For example, it remains unclear how the IMF can use $270 billion in pending loans from European central banks. The money can’t simply be recycled back through a special fund to aid Italy or other indebted European countries. European officials worry that would violate euro-region treaties. But funneling it into the IMF’s general account poses problems — including restrictions on its use, and a growing sense that a more expansive IMF involvement in Europe exposes the fund to risks the region can and should bear on its own.
“They are effectively translating the risk from Europe to the international community and this is creating a lot of friction,” said Domenico Lombardi, a senior fellow at the Brookings Institution and former IMF board member from Italy.
Debate about the fund’s need for more money and its ability to respond in Europe remains underway, however, and in November it led the agency to expand a little-used emergency lending program. Although modest compared to the hundreds of billions of dollars in bonds that Spain and Italy have to sell next year, the precautionary lending could at least provide a quick response should either face trouble.
The IMF considers Europe a chief risk to the global economy — and Italy perhaps the paramount risk in Europe. The country is burdened with a massive level of debt, turgid economic growth and a political system that until recently seemed paralyzed as its borrowing costs and pressure from financial markets increased.
Despite the latest European promises of long-term changes in how the 17-nation euro zone is managed, a sale of five-year bonds by Italy on Wednesday pushed the country’s borrowing costs up yet again.
In an interview in Washington on Wednesday, the Netherlands’ minister for European affairs, Ben Knapen, said the region hopes that the IMF can deepen its role in the crisis response — and wants to make sure the agency is adequately funded for any problems that lie ahead.
“There are huge benefits from a political and financial point of view” because of the IMF’s “long history of independent discipline,” Knapen said.
Involving the IMF also avoids some of the financial constraints building in Europe: Asking France to contribute more to direct bailouts of its neighbors, for example, could wreck the country’s AAA credit rating and cause broader problems.
But a traditional IMF program for Italy would be controversial — requiring the Italian government to take the politically difficult step of admitting that it needs help, and probably exhausting the IMF’s available money in a multi-year financing effort.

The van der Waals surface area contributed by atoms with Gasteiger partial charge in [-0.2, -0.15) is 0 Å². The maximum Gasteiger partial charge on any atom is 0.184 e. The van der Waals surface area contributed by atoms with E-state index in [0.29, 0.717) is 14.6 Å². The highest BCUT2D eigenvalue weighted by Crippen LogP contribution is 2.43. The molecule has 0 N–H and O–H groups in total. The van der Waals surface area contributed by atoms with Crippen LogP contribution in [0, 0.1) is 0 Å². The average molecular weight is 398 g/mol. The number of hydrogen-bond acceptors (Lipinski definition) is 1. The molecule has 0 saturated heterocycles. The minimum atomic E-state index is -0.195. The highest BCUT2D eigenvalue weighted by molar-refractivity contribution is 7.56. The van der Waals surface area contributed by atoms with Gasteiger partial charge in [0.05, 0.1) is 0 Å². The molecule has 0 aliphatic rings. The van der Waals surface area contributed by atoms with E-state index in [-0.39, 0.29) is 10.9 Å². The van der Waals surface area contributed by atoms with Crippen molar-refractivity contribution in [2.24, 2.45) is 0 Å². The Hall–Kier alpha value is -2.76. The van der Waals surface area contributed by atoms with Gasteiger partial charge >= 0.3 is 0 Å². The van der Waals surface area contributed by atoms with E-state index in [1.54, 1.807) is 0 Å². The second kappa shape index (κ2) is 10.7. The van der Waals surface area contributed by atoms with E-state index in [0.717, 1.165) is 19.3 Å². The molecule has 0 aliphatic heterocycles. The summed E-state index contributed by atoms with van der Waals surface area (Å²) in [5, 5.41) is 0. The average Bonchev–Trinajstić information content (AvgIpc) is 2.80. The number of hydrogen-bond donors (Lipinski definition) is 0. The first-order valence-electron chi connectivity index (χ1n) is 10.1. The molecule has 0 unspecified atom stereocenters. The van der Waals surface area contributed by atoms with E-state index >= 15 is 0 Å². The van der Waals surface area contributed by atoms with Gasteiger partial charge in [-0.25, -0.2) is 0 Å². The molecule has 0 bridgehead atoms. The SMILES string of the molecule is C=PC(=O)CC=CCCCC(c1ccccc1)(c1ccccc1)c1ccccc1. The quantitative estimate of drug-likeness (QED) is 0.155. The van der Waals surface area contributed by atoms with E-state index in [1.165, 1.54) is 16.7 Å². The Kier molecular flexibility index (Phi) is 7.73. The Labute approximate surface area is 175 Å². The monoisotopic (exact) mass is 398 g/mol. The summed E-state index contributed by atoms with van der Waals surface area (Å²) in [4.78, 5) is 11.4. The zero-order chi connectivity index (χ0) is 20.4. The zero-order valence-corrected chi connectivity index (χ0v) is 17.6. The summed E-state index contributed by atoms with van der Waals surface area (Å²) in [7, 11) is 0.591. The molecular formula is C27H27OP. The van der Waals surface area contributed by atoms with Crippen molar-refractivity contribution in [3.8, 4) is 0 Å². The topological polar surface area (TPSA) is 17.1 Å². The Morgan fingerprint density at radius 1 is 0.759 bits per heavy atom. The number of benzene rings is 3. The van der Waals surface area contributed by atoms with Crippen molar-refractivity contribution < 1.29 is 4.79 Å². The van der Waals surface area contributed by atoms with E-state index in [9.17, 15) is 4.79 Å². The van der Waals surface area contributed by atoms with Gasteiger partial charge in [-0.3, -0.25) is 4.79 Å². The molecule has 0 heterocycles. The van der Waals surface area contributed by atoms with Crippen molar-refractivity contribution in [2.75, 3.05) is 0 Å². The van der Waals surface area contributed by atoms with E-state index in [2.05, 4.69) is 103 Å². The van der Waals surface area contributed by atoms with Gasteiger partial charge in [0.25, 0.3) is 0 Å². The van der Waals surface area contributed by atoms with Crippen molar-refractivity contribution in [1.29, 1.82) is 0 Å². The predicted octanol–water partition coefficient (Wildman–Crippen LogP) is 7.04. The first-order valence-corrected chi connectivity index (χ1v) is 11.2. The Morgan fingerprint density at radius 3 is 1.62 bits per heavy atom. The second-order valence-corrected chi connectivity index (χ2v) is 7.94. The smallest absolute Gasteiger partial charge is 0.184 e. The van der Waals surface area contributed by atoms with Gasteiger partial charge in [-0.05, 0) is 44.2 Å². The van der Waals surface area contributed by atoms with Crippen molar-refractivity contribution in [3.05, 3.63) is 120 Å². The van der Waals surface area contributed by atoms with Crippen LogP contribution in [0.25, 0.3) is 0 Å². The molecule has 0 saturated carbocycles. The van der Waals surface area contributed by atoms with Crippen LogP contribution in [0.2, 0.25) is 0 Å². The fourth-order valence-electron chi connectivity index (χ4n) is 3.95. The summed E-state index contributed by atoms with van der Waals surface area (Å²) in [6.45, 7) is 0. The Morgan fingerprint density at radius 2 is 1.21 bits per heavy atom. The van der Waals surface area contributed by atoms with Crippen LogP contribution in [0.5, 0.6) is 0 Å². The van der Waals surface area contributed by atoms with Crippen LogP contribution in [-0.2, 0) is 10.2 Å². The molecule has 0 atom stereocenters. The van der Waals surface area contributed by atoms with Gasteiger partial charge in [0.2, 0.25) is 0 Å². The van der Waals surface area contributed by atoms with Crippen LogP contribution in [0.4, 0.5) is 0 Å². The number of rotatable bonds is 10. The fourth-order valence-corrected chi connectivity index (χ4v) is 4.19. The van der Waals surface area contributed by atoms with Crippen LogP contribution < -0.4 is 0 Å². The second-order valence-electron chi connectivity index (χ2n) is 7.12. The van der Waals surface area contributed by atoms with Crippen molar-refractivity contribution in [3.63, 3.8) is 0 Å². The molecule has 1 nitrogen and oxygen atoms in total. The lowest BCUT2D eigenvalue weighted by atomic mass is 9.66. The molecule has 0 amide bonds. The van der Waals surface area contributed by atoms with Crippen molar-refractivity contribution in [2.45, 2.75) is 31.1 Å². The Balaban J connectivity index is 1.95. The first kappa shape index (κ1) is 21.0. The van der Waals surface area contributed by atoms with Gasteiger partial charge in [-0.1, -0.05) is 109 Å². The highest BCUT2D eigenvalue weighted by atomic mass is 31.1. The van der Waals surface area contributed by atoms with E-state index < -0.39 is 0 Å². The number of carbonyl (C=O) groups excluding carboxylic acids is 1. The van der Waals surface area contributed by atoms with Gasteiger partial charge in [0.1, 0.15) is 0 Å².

Another option is using the fund’s recently expanded precautionary lending program, which allows nations that are considered reasonably well-managed to quickly tap the IMF in at least a limited way. The precautionary loans, intended to help countries through cash crunches of just a few months’ duration, would still be subject to some fund oversight and demands for reform.
The program also is meant to eliminate the “stigma” of a traditional IMF bailout, something the agency acknowledges can make political authorities wary of seeking help.
The liberalization of the precautionary loan program “would enable the Fund to proactively channel liquidity in response to sudden and possibly contagious shocks, thus enhancing the Fund’s ability to deal with a broader set of crises,” fund officials wrote in an October paper detailing new ideas for its crisis-fighting efforts.
Under the modified program, Italy could tap the IMF for about $30 billion every six months for up to two years.
Despite months of debate at the highest levels of major governments around the world, it remains unclear how a rescue of a country the size of Italy would be effected if it is ever needed.
The level of IMF’s available money, however, is creeping ever higher: Between outstanding credit lines, a possible capital call on its members and the upcoming loans from Europe, the fund’s available resources could top $1.4 trillion next year, a quadrupling of its financial firepower since the onset of the 2008 financial crisis.
The capital call is subject to a U.S. veto, however, and the Obama administration has not submitted it to Congress. Congressional Republicans, meanwhile, have proposed legislation to rescind an existing $100 billion credit line that the U.S. offered the IMF.